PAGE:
In a recent conversation with Cathy Lynn Grossman of USA Today, Dolan offered to share the supposed wealth of experience the bishops have in successfully dealing with the church's problems.

What chutzpah.

On Monday, Pennsylvania state Representative Dennis O'Brien convened an informational meeting of the House Children and Youth Committee, of which he is the majority chair. Along with Rep. Louise Bishop, who made public her own sexual abuse some weeks ago, O'Brien heard from eight individuals, including victims, a deceased victim's parent, advocates, the former deputy district attorney from Philadelphia who is now a senior prosecutor in Lehigh County and a constitutional lawyer and author from New York.

O'Brien made known his intentions to introduce a package of five bills to protect children -- House Bills 2046 through 2050 -- some sections of which repeat portions of House Bills 832 and 878, which were introduced March 1, before revelations of sexual abuse at Penn State became public.

What the scandals at Penn State, Syracuse and elsewhere make clear is that while the cover-up of sexual abuse by the hierarchy of the Roman Catholic Church was, and to a great extent continues to be, widespread, systemic and endemic, the sexual abuse and exploitation of children is not peculiar to this one organization.

That having been said, the question remains, How can the hierarchy of the Roman Catholic Church ethically or morally justify its opposition to legislation that would better protect all children while holding all sexual predators and their enablers accountable, regardless of religious affiliation?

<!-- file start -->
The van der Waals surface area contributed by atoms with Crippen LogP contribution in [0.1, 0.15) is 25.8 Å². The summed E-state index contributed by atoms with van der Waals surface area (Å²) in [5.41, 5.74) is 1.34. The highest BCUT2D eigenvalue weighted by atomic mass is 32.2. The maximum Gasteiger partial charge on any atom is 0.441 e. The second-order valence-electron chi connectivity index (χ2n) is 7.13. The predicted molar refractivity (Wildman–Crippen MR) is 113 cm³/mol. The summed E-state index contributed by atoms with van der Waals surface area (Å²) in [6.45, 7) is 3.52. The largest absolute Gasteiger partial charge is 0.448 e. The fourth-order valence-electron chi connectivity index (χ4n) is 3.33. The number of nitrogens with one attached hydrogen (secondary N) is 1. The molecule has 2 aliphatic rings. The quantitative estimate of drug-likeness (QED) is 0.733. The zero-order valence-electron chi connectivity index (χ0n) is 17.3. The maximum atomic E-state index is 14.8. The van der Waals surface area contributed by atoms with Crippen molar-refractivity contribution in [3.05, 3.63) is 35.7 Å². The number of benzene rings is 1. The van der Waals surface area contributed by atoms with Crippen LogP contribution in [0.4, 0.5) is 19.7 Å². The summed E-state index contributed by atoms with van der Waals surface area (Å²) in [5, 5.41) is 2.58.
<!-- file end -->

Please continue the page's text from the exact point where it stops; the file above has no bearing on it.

Through its bishops and state Catholic conferences, the Roman Catholic Church is the most powerful institution opposing better child protection legislation in this country, bar none.

Dolan has been very vocal in his opposition to any proposed legislation in the state of New York that has sought to hold either sexual predators or enablers accountable.

In seeking to shield the Roman Catholic Church from the accountability and transparency it was forced to promise in 2002, such opposition now gives more protection to sexual predators -- whether they are parents, ministers, priests, imams, rabbis, doctors, teachers or coaches at universities like Syracuse or Penn State -- than to the victims themselves.

In opposing legislative reform in New York, Dolan is not unlike Philadelphia's Archbishop Charles Chaput in Pennsylvania, who has united with the Commonwealth's bishops and the Pennsylvania Catholic Conference in opposing any legislation that would enable victim/survivors of childhood sexual abuse to access justice, no matter when they were sexually exploited or by whom.

Archbishops Dolan and Chaput, along with most of their fellow bishops, haven't a clue as to the suffering that the hierarchy of the Roman Catholic Church's has caused and continues to inflict on sexual abuse victims because they have never been truly accountable or transparent.

No one in the Catholic community has suffered more than the innocent children whose minds, hearts and souls were torn asunder by those who stood in the place of Our Lord Jesus Christ.

Baltimore's former archbishop, Cardinal William Keeler, correctly described such horrific sexual abuse by a trusted minister of God when he used the term "soul murder," for it truly is that.

Dolan, as president of the United States Conference of Catholic Bishops, should be at the head of the parade in advocating for the removal of all criminal and civil statutes of limitation in regard to the sexual abuse of children, but he is not heading up that parade, and neither is Chaput.

Such behavior can only signal an insidious moral and ethical bankruptcy that should be repugnant to all.

[Maureen Paul Turlish is a Sister of Notre Dame de Namur, an educator and an advocate for legislative reform. She is a founding member of the National Survivor Advocates Coalition and a member of the Justice 4 PA Kids Coalition.]